Menu

What to Know About Super Lice

Medically Reviewed by Dan Brennan, MD on May 27, 2021

Super lice are more common now because of overtreatment and misdiagnosis of lice. Learning how and when to treat lice can help. 

What Is Super Lice?

Lice are blood-sucking parasites found on humans. They can affect your head, body, and pubic hair and can live up to one month on the scalp. 

Head lice infestations are called pediculosis and are commonly treated with medications that kill the eggs and insects. These are usually pyrethrins and pyrethroids. 

When these medications were first released, they were helpful in 88% to 99% of treatments. Over time, these medications have been widely used, and lice have adapted with genetic changes that make them resistant to these treatments. These are called super lice. 

Similar to superbugs that are resistant to antibiotics, super lice have developed resistance because of overtreatment and misdiagnosis of lice infestations.

Symptoms of Lice

You can have lice without having any symptoms, which usually happens the first time you have lice or if you have a mild infestation

The most common symptom is an itchy scalp, which is caused by an allergic reaction to the louse bites on your scalp. It might take 4 to 6 weeks before you notice any itching, and some people never do.

Other symptoms of lice include:

  • Tickling on your scalp like something is moving in your hair
  • Red sores on your scalp or neck
  • Irritability
  • Trouble sleeping

You might also find live lice or lice eggs called nits in your hair. Lice move quickly and avoid light, so these can be hard to find.

Signs of active lice in your hair include crawling lice and nits close to the base of your hair. The lice are small grey or red insects with 6 legs and will be on your hair or scalp. If you can’t find live lice, you should look for nits firmly stuck to your hair and close to the scalp within ¼ inch from the base of your hair.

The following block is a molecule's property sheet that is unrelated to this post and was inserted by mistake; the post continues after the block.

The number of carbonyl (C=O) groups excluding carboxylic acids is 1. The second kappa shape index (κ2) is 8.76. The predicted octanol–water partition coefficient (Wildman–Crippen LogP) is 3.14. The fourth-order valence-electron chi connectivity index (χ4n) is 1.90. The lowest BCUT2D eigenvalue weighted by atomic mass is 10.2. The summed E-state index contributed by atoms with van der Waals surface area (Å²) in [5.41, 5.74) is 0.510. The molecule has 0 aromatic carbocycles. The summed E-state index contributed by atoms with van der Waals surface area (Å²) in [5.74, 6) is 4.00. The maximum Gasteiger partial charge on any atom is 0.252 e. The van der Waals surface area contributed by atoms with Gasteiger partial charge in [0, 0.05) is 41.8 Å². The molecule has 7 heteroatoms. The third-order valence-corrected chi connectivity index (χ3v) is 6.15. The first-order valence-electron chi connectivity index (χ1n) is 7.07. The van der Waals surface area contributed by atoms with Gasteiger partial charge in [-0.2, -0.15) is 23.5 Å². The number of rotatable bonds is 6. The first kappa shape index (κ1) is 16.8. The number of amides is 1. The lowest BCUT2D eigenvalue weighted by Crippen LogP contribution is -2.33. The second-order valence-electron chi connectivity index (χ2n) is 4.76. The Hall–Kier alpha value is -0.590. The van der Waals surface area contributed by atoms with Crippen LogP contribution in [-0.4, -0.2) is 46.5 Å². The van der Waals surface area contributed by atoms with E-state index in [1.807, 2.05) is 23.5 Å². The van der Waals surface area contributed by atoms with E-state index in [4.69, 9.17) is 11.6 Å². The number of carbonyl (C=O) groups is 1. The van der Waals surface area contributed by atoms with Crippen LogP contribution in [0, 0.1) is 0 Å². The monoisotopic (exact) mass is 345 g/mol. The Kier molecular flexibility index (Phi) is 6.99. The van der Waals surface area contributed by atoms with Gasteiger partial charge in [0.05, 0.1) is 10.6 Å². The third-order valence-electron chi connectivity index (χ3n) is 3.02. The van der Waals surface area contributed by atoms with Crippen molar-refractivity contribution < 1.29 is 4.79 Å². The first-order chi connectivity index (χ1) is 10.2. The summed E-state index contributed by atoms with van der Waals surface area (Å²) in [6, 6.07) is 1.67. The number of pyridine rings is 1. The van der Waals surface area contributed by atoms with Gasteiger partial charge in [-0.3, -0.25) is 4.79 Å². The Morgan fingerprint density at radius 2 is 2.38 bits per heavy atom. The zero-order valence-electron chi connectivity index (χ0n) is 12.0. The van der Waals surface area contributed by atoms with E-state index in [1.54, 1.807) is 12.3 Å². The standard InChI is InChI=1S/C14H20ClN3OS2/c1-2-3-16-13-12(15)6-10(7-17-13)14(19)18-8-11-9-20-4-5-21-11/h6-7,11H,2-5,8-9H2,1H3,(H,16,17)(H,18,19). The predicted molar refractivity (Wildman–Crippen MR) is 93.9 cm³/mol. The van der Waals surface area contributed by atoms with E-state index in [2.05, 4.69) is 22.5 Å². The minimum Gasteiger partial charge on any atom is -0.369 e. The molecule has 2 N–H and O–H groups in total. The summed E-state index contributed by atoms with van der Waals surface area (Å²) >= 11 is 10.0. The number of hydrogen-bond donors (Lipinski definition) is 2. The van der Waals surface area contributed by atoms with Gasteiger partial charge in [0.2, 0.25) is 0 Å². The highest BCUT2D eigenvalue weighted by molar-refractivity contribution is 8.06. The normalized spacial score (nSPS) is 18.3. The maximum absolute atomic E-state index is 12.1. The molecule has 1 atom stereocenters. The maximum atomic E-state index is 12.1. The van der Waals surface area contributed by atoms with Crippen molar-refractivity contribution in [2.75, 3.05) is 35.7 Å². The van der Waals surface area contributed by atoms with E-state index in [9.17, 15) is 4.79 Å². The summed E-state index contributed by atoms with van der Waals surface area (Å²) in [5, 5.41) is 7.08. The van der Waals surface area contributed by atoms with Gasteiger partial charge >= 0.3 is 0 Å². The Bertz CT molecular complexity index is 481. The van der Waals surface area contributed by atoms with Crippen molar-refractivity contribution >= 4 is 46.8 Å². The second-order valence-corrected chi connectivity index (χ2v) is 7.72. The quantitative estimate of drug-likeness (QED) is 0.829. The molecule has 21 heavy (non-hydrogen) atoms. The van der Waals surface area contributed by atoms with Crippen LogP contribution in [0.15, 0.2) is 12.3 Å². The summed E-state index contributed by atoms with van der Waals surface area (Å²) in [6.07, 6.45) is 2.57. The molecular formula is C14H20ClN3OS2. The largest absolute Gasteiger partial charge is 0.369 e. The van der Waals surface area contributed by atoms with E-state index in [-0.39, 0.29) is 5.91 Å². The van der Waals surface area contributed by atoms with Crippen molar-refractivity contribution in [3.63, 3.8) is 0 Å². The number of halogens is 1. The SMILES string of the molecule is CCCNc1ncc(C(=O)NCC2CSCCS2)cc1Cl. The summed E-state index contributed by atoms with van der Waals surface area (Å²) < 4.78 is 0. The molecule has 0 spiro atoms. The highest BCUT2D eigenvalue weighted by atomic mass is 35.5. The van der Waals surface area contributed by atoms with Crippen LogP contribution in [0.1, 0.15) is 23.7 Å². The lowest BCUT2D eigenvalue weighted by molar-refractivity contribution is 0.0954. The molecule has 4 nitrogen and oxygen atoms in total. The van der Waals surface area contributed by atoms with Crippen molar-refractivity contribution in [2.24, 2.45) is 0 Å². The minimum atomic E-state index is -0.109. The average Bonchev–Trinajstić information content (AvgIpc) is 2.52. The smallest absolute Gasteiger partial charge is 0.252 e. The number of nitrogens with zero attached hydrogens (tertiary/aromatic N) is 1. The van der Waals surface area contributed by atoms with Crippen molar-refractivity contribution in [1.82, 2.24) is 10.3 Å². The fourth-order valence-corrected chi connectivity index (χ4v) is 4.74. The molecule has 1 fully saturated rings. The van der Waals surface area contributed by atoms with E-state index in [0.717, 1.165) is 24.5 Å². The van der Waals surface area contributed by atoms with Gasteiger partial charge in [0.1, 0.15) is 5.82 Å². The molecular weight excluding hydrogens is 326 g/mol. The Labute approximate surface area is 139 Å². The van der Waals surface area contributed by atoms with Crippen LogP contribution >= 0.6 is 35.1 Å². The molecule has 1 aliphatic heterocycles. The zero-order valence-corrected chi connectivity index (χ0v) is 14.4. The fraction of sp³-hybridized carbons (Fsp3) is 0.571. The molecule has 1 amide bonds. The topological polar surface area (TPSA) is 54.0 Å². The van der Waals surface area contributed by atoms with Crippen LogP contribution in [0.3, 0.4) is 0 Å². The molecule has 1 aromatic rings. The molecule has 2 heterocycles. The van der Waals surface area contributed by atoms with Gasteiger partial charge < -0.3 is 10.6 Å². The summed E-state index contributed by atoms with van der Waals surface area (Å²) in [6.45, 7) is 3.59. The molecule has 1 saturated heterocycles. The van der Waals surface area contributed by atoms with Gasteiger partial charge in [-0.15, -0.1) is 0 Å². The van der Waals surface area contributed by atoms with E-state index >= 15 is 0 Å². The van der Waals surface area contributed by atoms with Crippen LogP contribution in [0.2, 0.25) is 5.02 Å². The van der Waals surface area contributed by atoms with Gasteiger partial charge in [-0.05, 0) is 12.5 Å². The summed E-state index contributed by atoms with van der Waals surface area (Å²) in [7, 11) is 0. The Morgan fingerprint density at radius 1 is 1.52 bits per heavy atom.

Nits are:

  • Tiny, oval specks
  • White or yellow-white 
  • Commonly found behind your ears and near the back of the neck
  • Often mistaken for dandruff, dirt, or hair spray 

If they are attached to the hair more than ¼ inch from the base of your hair, they are most likely already hatched or dead. 

How to Treat Super Lice

Lice should only be treated if there are active, live lice; simply finding nits isn’t enough. These could be a sign of already dead lice, which don’t need to be treated.

If you have active lice, you should start by using pyrethrin shampoo or other over-the-counter lice treatments. Make sure to carefully comb your hair with a nit comb every night, and wash and dry linens, clothing, hats, and scarves. Repeat the treatment after 7 days.

If you still have live lice after 2 rounds of careful treatment, this is a sign of super lice, and you should see your doctor. They might recommend a different super lice treatment, including:

Ivermectin. This is an anti-parasite pill that your doctor might suggest. Studies show 95% of patients were lice-free on day 15 of treatment. It’s not recommended for small children or for pregnant or breastfeeding women. You can also get a prescription ivermectin hair lotion that can help.  

Malathion lotion. This is a prescription that you apply to dry hair and then rinse out after 12 hours. You need to use a nit comb and reapply in 7 days if you still have lice. Around 80% of patients are lice-free within 14 days of using this lotion.

Spinosad suspension. This is another prescription you can apply to dry hair, leave for 10 minutes, and then rinse out. You only need to reapply in 7 days if you still have lice.

Wet combing. There is very little research about wet combing, but one study showed that wet combing alone was 50% as effective compared to using a topical treatment. The process does not kill lice, but it might help remove them. 

Apply a thick amount of conditioner to your hair and comb through in tiny sections from root to tip. Rinse out the conditioner and then comb through each tiny section with the nit comb again. Make sure to do it over a sink to avoid too much contact. 

The process should be done every 3 days for a minimum of 2 weeks until there are no signs of live lice or nits after 4 or 5 combings. 

Other treatments. Some home remedies for super lice might be helpful. One study from Israel showed a product with coconut oil and ylang-ylang and anise essential oils worked as well as regular topical treatments. These might not be safe for children and more research is needed, though.  

Super lice can be hard to treat. If you’ve tried over-the-counter medications and are still having trouble, you should ask your doctor for other treatments. 

WebMD Medical Reference

Sources

SOURCES:

American Family Physician: “Lice and Scabies: Treatment Update.”

Canadian Family Physician: “An incurable itch.”

CDC: “Lice – Head Lice – Disease,” “Lice – Head Lice – Diagnosis,” Lice – Head Lice – Treatment.”

JOHNS HOPKINS ALL CHILDREN’S HOSPITAL: “First Aid: Head Lice.”

Nationwide Children’s Hospital: What You Need to Know About Super Lice.”

Pediatrics and Child Health: “Head lice infestations: a clinical update.”

© 2020 WebMD, LLC. All rights reserved.